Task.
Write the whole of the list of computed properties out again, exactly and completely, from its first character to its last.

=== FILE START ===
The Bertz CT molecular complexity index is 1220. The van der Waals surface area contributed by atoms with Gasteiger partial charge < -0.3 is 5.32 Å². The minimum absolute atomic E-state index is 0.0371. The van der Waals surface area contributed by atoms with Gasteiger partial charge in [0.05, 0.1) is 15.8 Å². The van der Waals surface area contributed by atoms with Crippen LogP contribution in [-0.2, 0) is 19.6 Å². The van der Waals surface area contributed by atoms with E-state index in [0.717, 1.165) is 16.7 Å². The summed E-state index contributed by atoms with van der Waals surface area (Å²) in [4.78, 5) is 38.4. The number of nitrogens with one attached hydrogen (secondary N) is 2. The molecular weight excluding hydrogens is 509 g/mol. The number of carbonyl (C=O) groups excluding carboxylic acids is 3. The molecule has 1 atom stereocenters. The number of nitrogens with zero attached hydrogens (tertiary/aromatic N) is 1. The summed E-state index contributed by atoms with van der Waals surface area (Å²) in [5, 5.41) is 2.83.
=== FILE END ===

The Bertz CT molecular complexity index is 1220. The van der Waals surface area contributed by atoms with Gasteiger partial charge < -0.3 is 5.32 Å². The minimum absolute atomic E-state index is 0.0371. The van der Waals surface area contributed by atoms with Gasteiger partial charge in [0.05, 0.1) is 15.8 Å². The van der Waals surface area contributed by atoms with Crippen LogP contribution in [-0.2, 0) is 19.6 Å². The van der Waals surface area contributed by atoms with E-state index in [0.717, 1.165) is 16.7 Å². The summed E-state index contributed by atoms with van der Waals surface area (Å²) in [4.78, 5) is 38.4. The number of nitrogens with one attached hydrogen (secondary N) is 2. The molecular weight excluding hydrogens is 509 g/mol. The number of carbonyl (C=O) groups excluding carboxylic acids is 3. The molecule has 1 atom stereocenters. The number of nitrogens with zero attached hydrogens (tertiary/aromatic N) is 1. The summed E-state index contributed by atoms with van der Waals surface area (Å²) in [5, 5.41) is 2.83.